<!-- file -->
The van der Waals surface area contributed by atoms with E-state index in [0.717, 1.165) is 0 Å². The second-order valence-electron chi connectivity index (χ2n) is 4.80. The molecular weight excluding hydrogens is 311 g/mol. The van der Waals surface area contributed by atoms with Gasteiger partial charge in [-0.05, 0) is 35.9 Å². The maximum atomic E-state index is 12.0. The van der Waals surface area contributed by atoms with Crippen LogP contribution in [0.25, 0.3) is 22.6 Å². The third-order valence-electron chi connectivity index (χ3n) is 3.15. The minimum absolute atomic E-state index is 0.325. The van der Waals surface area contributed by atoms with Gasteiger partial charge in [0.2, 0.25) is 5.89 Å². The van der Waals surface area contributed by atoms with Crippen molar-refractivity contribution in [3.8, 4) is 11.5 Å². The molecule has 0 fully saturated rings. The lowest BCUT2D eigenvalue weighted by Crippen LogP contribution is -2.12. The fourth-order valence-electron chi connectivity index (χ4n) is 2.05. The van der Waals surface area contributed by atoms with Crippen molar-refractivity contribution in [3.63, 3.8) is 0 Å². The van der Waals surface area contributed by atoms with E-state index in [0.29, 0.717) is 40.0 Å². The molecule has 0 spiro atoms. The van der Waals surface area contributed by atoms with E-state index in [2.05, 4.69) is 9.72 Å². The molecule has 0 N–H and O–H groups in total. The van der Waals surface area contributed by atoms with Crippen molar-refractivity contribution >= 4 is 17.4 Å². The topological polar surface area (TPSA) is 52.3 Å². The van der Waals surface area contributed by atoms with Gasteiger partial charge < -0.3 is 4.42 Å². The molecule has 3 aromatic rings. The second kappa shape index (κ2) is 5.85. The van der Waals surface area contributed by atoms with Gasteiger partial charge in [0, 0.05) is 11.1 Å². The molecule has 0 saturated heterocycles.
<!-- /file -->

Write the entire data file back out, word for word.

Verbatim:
The van der Waals surface area contributed by atoms with E-state index in [0.717, 1.165) is 0 Å². The second-order valence-electron chi connectivity index (χ2n) is 4.80. The molecular weight excluding hydrogens is 311 g/mol. The van der Waals surface area contributed by atoms with Gasteiger partial charge in [-0.05, 0) is 35.9 Å². The maximum atomic E-state index is 12.0. The van der Waals surface area contributed by atoms with Crippen LogP contribution in [0.25, 0.3) is 22.6 Å². The third-order valence-electron chi connectivity index (χ3n) is 3.15. The minimum absolute atomic E-state index is 0.325. The van der Waals surface area contributed by atoms with Gasteiger partial charge in [0.2, 0.25) is 5.89 Å². The van der Waals surface area contributed by atoms with Crippen molar-refractivity contribution in [3.8, 4) is 11.5 Å². The molecule has 0 fully saturated rings. The lowest BCUT2D eigenvalue weighted by Crippen LogP contribution is -2.12. The fourth-order valence-electron chi connectivity index (χ4n) is 2.05. The van der Waals surface area contributed by atoms with Crippen molar-refractivity contribution in [3.63, 3.8) is 0 Å². The van der Waals surface area contributed by atoms with E-state index in [0.29, 0.717) is 40.0 Å². The molecule has 0 spiro atoms. The van der Waals surface area contributed by atoms with E-state index in [2.05, 4.69) is 9.72 Å². The molecule has 0 N–H and O–H groups in total. The van der Waals surface area contributed by atoms with Crippen molar-refractivity contribution >= 4 is 17.4 Å². The topological polar surface area (TPSA) is 52.3 Å². The van der Waals surface area contributed by atoms with Gasteiger partial charge < -0.3 is 4.42 Å². The molecule has 3 aromatic rings. The second kappa shape index (κ2) is 5.85. The van der Waals surface area contributed by atoms with Gasteiger partial charge in [0, 0.05) is 11.1 Å². The molecule has 0 saturated heterocycles.